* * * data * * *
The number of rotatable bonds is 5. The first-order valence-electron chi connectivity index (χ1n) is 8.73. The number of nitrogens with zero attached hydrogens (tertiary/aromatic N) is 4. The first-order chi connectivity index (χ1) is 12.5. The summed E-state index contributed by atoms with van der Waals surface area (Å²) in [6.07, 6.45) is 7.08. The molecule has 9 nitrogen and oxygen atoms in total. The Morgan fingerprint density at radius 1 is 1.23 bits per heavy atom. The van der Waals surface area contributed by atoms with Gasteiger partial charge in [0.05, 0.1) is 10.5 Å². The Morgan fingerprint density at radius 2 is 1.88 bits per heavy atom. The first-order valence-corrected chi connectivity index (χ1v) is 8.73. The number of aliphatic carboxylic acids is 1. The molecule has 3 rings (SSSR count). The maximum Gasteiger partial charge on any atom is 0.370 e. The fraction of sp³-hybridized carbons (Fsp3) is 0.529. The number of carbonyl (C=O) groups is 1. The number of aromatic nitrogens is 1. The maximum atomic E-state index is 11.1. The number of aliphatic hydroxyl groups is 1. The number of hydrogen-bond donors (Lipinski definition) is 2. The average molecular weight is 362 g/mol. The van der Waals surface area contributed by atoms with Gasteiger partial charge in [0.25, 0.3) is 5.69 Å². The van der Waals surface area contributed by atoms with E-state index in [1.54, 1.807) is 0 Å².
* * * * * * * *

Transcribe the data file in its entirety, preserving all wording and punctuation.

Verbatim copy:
The number of rotatable bonds is 5. The first-order valence-electron chi connectivity index (χ1n) is 8.73. The number of nitrogens with zero attached hydrogens (tertiary/aromatic N) is 4. The first-order chi connectivity index (χ1) is 12.5. The summed E-state index contributed by atoms with van der Waals surface area (Å²) in [6.07, 6.45) is 7.08. The molecule has 9 nitrogen and oxygen atoms in total. The Morgan fingerprint density at radius 1 is 1.23 bits per heavy atom. The van der Waals surface area contributed by atoms with Gasteiger partial charge in [0.05, 0.1) is 10.5 Å². The Morgan fingerprint density at radius 2 is 1.88 bits per heavy atom. The first-order valence-corrected chi connectivity index (χ1v) is 8.73. The number of aliphatic carboxylic acids is 1. The molecule has 3 rings (SSSR count). The maximum Gasteiger partial charge on any atom is 0.370 e. The fraction of sp³-hybridized carbons (Fsp3) is 0.529. The number of carbonyl (C=O) groups is 1. The number of aromatic nitrogens is 1. The maximum atomic E-state index is 11.1. The number of aliphatic hydroxyl groups is 1. The number of hydrogen-bond donors (Lipinski definition) is 2. The average molecular weight is 362 g/mol. The van der Waals surface area contributed by atoms with Gasteiger partial charge in [0.25, 0.3) is 5.69 Å². The van der Waals surface area contributed by atoms with E-state index in [1.54, 1.807) is 0 Å².